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[ Also see Anecdotes Aphorisms Apothegms Epitaphs Humor Jesting Maxims Paradoxes Proverbs (General) Quotations Satire Wit ]

Acon his right, Leonilla her left eye
  Doth want; yet each in form, the gods out-vie.
    Sweet boy, with thine, thy sister's sight improved:
      So shall she Venus be, thou God of Love.
        [Lat., Lumine Acon dextre,--capta est Leonilla sinistre,
          Et potis est forma vincere uterque dees:
            Blande puer, lumen quod habes concede sorori,
              Sic tu caecus Amor, sic erit illa Venus.]
      - Unattributed Author,
        an epigram said by Warton to be the "most celebrated of modern epigrams",
        in his "Essay on Pope," I, p. 299 (ed. 1772)

The diamond's virtues well might grace
  The epigram, and both excel
    In brilliancy in smallest space,
      And power to cut as well.
      - George Birdseye

The next best thing to being witty one's self, is to be able to be able to quote another's wit.
      - Christian Nestell Bovee

This picture, plac'd the busts between
  Gives Satire all its strength;
    Wisdom and Wit are little seen
      While Folly glares at length.
      - attributed to 4th Earl of Chesterfield, Philip Dormer Stanhope,
        on the portrait of Beau Nash placed between busts of Pope and Newton in Pump Room at Bath

Unlike my subject, I will make my song.
  It shall be witty, and it shan't be long.
      - 4th Earl of Chesterfield, Philip Dormer Stanhope,
        Preface to Letters (vol. 1)

What is an epigram? a dwarfish whole,
  Its body brevity, and wit its soul.
      - Samuel Taylor Coleridge

Next to the originator of a good man's sentence is the first quoter of it.
      - Ralph Waldo Emerson

I don't see how an epigram, being a bolt from the blue, with no introduction or cue, ever gets itself writ.
      - William James

A crafty innkeeper at Ravenna lately cheated me. I asked him for wine and water; he sold me pure wine.
      - Martial (Marcus Valerius Martialis)

All your female friends are either old or ugly; nay, more ugly than old women usually are. These you lead about in your train, and drag with you to feasts, porticos and theaters. Thus, Fabulla, you seem handsome, thus you seem young.
      - Martial (Marcus Valerius Martialis)

Do you ask what sort of a maid I desire or dislike, Flaccus? I dislike one too easy and one too coy. The just mean, which lies between the two extremes, is what I approve; I like neither that which tortures nor that which cloys.
      - Martial (Marcus Valerius Martialis)

Do you ask why I am unwilling to marry a rich wife? It is because I am unwilling to be taken to husband by my wife. The mistress of the house should be subordinate to her husband, for in no other way, Priscus, will the wife and husband be on an equality.
      - Martial (Marcus Valerius Martialis)

Fannius, as he was fleeing from the enemy, put himself to death. Is not this, I ask, madness--to die, for fear of dying?
      - Martial (Marcus Valerius Martialis)

He misses what is meant by epigram
  Who thinks it only frivolous flim-flam.
      - Martial (Marcus Valerius Martialis)

I commend you, Postumus, for kissing me with only half your lip; you may, however, if you please, withhold even the half of this half. Are you inclined to grant me a boon still greater, and even inexpressible? Keep this whole half entirely to yourself, Postumus.
      - Martial (Marcus Valerius Martialis)

I have not a farthing in the house; one thing only remains for me to do, Regulus, and that is to sell the presents which I have received from you; are you inclined to buy them?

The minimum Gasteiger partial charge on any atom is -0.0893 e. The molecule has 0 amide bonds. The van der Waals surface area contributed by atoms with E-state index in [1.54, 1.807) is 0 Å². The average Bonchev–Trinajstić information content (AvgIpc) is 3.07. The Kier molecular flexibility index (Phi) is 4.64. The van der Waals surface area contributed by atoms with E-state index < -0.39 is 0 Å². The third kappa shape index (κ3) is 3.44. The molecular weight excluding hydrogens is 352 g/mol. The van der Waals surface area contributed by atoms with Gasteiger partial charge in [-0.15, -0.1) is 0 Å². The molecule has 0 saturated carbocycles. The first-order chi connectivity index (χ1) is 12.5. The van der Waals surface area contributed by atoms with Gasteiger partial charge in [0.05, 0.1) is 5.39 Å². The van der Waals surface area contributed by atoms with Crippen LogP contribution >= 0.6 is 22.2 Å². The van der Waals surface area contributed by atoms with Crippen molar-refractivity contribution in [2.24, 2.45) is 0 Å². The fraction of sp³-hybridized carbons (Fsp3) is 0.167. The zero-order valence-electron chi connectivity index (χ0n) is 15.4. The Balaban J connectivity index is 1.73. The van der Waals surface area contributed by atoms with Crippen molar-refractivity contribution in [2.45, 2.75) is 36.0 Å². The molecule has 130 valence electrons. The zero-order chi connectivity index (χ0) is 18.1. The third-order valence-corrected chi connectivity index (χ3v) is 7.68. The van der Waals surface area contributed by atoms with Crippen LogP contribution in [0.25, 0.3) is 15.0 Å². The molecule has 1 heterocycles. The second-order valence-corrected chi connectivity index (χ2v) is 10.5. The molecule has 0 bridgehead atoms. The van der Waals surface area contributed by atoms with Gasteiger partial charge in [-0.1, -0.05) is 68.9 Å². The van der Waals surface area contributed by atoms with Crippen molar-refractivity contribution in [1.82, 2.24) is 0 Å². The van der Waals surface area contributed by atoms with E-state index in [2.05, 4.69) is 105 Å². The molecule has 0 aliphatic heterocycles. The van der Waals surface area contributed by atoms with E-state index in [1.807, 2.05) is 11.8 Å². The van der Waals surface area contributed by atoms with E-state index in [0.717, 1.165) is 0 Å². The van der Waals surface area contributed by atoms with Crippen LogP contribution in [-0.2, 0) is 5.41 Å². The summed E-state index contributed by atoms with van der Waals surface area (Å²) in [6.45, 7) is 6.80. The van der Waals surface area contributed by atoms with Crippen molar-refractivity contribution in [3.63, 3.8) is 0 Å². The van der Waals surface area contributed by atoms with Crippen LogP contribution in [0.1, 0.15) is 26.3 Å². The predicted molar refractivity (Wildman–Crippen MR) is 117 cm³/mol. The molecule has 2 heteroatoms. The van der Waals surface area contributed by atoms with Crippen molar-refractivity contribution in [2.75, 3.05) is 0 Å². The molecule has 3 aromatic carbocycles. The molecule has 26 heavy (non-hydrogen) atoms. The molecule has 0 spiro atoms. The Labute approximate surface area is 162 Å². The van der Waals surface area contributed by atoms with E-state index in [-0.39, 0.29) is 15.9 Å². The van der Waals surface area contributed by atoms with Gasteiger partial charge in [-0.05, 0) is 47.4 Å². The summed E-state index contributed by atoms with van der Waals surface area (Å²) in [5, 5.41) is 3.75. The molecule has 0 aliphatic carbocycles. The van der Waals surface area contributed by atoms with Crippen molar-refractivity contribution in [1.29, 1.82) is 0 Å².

- Martial (Marcus Valerius Martialis)

If I remember right, Aelia, you had four teeth; a cough displaced two, another two more. You can now cough without anxiety all the day long. A third cough can find nothing to do in your mouth.
      - Martial (Marcus Valerius Martialis)

No amount of misfortune will satisfy the man who is not satisfied
  with reading a hundred epigrams.
      - Martial (Marcus Valerius Martialis)

You see those fish before you, a beautiful example of the sculpture of Phidias; give them water, and they will swim.
      - Martial (Marcus Valerius Martialis)

You utter all sorts of falsehoods, Pontilianus; I assent to them. You recite bad verses; I praise them. You sing; I do the same. You drink, Pontilianus; I drink also. You are rude; I pretend not to perceive it. You wish to play at chess; I allow myself to be beaten. There is one thing only which you do without me, and I hold my tongue on the subject. Yet you never make me the slightest present. "When I die," say you, "I shall remember you handsomely." I do not look for anything; but die.
      - Martial (Marcus Valerius Martialis)

You wonder that Marius' ear smells' unpleasantly. You are the cause of this, Nestor; you whisper into it.
      - Martial (Marcus Valerius Martialis)

You complain, Velox, that the epigrams which I write are long. You yourself write nothing; your attempts are shorter.
      - Martial (Marcus Valerius Martialis),
        Epigrams (bk. I, ep. 110)

Report says that you, Fidentinus, recite my compositions in public as if they were your own. If you allow them to be called mine, I will send you my verses gratis; if you wish them to be called yours, pray buy them, that they may be mine no longer.
      - Martial (Marcus Valerius Martialis),
        Epigrams (bk. I, ep. 29)

The book which you are reading aloud is mine, Fidentinus; but, while you read it so badly, it begins to be yours.
      - Martial (Marcus Valerius Martialis),
        Epigrams (bk. I, ep. 38)

You are pretty,--we know it; and young,--it is true; and rich,-- who can deny it? But when you praise yourself extravagantly, Fabulla, you appear neither rich, nor pretty, nor young.
      - Martial (Marcus Valerius Martialis),
        Epigrams (bk. I, ep. 64)

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